Several of the PLM vendors are talking up this idea of product analytics. It’s the idea of employing business intelligence-type functionality like dashboards and scorecards to visually spot trends or drill down into a specific product design–for example, to gauge compliance or to determine the environmental footprint of a certain choice of material or design point.
Now a company called Tecplot Inc. is among the first to bring this idea of analytics to simulation, specifically Computational Fluid Dynamics (CFD) studies. The company’s new Tecplot Chorus product is intended to allow engineers to more easily discover trends and anomalies in CFD studies, essentially giving them insights into the underlying, fluid-dynamic phenomena that cause variations.
Tecplot President Mike Peery explains the concept as a way for engineers to look at their simulation data sets in a completely different way, giving them a “microscopic” view into the underlying physics simultaneously with a “macro” view into the relationships of parameters and outcomes across many cases. To accommodate the analysis of thousands of simulation cases simultaneously, the tool has been designed with a core simulation data management system that archives both test and computational data. Tecplot says this data management approach will promote collaboration among engineering teams, letting them archive and share simulation data in much the say way PDM (Product Data Management) systems let engineers share mechanical CAD data.
The repository approach around simulation is interesting because it means engineers can save complex simulations and access them again for future studies, avoiding costly and time-consuming rework. Dassault Systemes’ SIMULIA brand is also pushing what sounds like a similar strategy with its Simulation Lifecycle Management (SLM) toolset for its Abaqus FEA suite.
Here’s the run down on the core feature set offered by Tecplot Chorus:
A Unified Environment for Enhanced Metadata and Flow Field Analysis - This provides the ability to manage multiple projects as well as to filter, explore, compare and display differences between plot images to help discover and understand the physics and to detect problems with simulation quality.
Rapid Visualization and Exploration of Surface Data - Users can view 3-D surfaces within a flow field with a single mouse click, as well as filter and compare cases and calculate differences between solutions or sets of solutions.
Automated Plot and Data Extraction - Metadata can be extracted from complex file and directory structures for integration with documentation and presentation tools.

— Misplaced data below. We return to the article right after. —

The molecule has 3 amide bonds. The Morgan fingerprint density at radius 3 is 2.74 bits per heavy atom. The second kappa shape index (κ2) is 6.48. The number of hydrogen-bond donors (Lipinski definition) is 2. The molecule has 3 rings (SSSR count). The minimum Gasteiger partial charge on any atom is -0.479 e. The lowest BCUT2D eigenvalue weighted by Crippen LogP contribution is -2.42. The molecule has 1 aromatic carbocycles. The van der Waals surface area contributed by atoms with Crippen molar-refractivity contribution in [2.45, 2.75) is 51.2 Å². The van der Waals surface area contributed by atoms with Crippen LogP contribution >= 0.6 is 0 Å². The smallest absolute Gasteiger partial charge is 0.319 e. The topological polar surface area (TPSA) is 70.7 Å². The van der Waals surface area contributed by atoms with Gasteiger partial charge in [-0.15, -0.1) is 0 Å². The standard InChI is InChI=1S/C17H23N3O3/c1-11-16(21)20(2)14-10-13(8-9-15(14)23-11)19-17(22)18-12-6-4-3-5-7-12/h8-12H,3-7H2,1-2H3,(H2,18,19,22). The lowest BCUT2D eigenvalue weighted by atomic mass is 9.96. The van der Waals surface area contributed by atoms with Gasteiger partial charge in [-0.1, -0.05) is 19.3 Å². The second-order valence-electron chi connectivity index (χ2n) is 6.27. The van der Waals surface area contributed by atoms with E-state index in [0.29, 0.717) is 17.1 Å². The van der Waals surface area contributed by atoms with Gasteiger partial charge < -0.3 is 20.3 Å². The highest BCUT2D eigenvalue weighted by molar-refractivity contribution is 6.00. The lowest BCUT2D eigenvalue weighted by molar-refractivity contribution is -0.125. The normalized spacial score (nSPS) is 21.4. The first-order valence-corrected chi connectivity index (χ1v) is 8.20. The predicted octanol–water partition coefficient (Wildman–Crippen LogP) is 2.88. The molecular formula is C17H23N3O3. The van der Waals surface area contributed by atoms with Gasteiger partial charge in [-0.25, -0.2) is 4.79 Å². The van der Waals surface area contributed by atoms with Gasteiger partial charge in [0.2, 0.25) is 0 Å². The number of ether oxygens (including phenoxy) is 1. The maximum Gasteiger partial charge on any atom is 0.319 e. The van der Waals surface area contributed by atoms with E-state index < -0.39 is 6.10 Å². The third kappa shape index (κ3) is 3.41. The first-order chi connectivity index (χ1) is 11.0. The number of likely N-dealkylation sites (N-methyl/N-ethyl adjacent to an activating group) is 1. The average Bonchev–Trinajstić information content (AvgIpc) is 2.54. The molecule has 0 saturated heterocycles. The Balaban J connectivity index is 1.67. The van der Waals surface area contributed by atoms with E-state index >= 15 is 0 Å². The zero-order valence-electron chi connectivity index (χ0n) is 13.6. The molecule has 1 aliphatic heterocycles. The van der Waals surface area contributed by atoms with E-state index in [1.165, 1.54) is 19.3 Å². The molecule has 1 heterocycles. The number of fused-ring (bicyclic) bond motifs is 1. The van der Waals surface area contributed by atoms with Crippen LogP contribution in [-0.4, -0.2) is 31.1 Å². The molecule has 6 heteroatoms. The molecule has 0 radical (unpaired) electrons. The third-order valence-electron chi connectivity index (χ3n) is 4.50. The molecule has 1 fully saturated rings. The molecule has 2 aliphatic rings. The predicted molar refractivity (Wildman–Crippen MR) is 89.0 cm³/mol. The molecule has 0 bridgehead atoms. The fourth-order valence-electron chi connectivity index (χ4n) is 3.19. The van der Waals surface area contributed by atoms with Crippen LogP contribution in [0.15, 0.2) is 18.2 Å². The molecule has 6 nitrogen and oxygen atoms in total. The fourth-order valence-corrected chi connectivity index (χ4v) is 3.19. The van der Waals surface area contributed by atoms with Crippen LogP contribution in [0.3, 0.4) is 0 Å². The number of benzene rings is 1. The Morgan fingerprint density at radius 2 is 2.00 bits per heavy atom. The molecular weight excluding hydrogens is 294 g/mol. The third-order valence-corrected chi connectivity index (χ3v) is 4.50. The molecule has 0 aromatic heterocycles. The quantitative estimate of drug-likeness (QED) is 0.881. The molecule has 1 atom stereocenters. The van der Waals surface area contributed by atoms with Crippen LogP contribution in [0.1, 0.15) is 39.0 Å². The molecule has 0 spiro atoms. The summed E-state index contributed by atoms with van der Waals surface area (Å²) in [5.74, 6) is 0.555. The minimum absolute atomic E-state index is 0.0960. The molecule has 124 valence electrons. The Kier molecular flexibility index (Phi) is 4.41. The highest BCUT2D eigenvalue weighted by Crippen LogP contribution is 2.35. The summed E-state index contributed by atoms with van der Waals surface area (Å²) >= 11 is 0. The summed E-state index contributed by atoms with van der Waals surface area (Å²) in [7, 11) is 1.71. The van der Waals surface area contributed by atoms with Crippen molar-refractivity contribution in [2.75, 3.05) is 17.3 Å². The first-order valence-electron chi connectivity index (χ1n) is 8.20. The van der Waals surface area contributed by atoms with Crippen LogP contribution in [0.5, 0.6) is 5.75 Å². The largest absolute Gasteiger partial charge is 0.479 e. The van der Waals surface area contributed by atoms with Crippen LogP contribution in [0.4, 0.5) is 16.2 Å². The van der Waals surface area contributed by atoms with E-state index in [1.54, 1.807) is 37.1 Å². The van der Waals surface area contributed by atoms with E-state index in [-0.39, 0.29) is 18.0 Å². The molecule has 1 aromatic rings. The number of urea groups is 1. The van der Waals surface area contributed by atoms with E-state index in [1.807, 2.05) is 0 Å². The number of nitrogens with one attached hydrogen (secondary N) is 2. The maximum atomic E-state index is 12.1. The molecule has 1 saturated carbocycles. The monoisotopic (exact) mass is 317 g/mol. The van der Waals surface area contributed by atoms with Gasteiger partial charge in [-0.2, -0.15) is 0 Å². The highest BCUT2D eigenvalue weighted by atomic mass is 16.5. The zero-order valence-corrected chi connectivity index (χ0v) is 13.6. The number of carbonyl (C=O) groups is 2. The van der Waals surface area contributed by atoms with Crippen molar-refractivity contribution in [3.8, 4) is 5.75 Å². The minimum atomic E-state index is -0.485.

Open Connection to 3-D Post Processors -Tecplot 360 and most third-party post-processors can be launched within the product for a deeper analysis of the data and without having to switch back and forth between applications.
CIMdata Executive Consultant Ken Amann said that Tecplot Chorus’s positioning around collaborative CFD has merit in today’s engineering circles where engineers with different skill levels conduct CFD research. By fostering collaboration, teams are more likely to garner a higher level of insight and make more informed decisions faster, he said.
Tecplot Chorus is currently being tested with a select group of customers and will be available in the third quarter of this year.
Are they robots or androids? We're not exactly sure. Each talking, gesturing Geminoid looks exactly like a real individual, starting with their creator, professor Hiroshi Ishiguro of Osaka University in Japan.
Truchard will be presented the award at the 2014 Golden Mousetrap Awards ceremony during the co-located events Pacific Design & Manufacturing, MD&M West, WestPack, PLASTEC West, Electronics West, ATX West, and AeroCon.
For industrial control applications, or even a simple assembly line, that machine can go almost 24/7 without a break. But what happens when the task is a little more complex? That’s where the “smart” machine would come in. The smart machine is one that has some simple (or complex in some cases) processing capability to be able to adapt to changing conditions. Such machines are suited for a host of applications, including automotive, aerospace, defense, medical, computers and electronics, telecommunications, consumer goods, and so on. This discussion will examine what’s possible with smart machines, and what tradeoffs need to be made to implement such a solution.